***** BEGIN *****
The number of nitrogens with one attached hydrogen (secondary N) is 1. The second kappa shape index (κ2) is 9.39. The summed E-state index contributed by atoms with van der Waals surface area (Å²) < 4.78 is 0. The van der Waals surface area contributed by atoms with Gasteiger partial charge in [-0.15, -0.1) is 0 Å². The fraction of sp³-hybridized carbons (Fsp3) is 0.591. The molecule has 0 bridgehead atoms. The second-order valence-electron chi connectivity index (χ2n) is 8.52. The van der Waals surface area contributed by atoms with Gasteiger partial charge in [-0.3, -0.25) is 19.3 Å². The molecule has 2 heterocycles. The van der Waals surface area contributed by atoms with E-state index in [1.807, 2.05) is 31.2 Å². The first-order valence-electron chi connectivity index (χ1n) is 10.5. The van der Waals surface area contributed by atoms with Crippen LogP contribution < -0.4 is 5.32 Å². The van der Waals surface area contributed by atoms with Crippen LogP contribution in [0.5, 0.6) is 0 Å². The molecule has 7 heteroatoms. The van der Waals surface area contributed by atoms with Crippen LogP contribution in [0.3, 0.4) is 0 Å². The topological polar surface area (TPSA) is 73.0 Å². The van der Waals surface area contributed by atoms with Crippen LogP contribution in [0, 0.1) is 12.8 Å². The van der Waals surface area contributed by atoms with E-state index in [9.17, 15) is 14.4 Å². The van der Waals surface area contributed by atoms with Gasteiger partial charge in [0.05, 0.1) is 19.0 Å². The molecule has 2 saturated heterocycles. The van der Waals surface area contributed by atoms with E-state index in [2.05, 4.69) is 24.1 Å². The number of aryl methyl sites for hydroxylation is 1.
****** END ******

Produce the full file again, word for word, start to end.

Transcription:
The number of nitrogens with one attached hydrogen (secondary N) is 1. The second kappa shape index (κ2) is 9.39. The summed E-state index contributed by atoms with van der Waals surface area (Å²) < 4.78 is 0. The van der Waals surface area contributed by atoms with Gasteiger partial charge in [-0.15, -0.1) is 0 Å². The fraction of sp³-hybridized carbons (Fsp3) is 0.591. The molecule has 0 bridgehead atoms. The second-order valence-electron chi connectivity index (χ2n) is 8.52. The van der Waals surface area contributed by atoms with Gasteiger partial charge in [-0.3, -0.25) is 19.3 Å². The molecule has 2 heterocycles. The van der Waals surface area contributed by atoms with E-state index in [1.807, 2.05) is 31.2 Å². The first-order valence-electron chi connectivity index (χ1n) is 10.5. The van der Waals surface area contributed by atoms with Crippen LogP contribution < -0.4 is 5.32 Å². The van der Waals surface area contributed by atoms with Crippen LogP contribution in [0.5, 0.6) is 0 Å². The molecule has 7 heteroatoms. The van der Waals surface area contributed by atoms with Crippen LogP contribution in [0.3, 0.4) is 0 Å². The topological polar surface area (TPSA) is 73.0 Å². The van der Waals surface area contributed by atoms with Crippen LogP contribution in [0, 0.1) is 12.8 Å². The van der Waals surface area contributed by atoms with E-state index in [9.17, 15) is 14.4 Å². The van der Waals surface area contributed by atoms with Gasteiger partial charge in [0.05, 0.1) is 19.0 Å². The molecule has 2 saturated heterocycles. The van der Waals surface area contributed by atoms with E-state index in [2.05, 4.69) is 24.1 Å². The number of aryl methyl sites for hydroxylation is 1.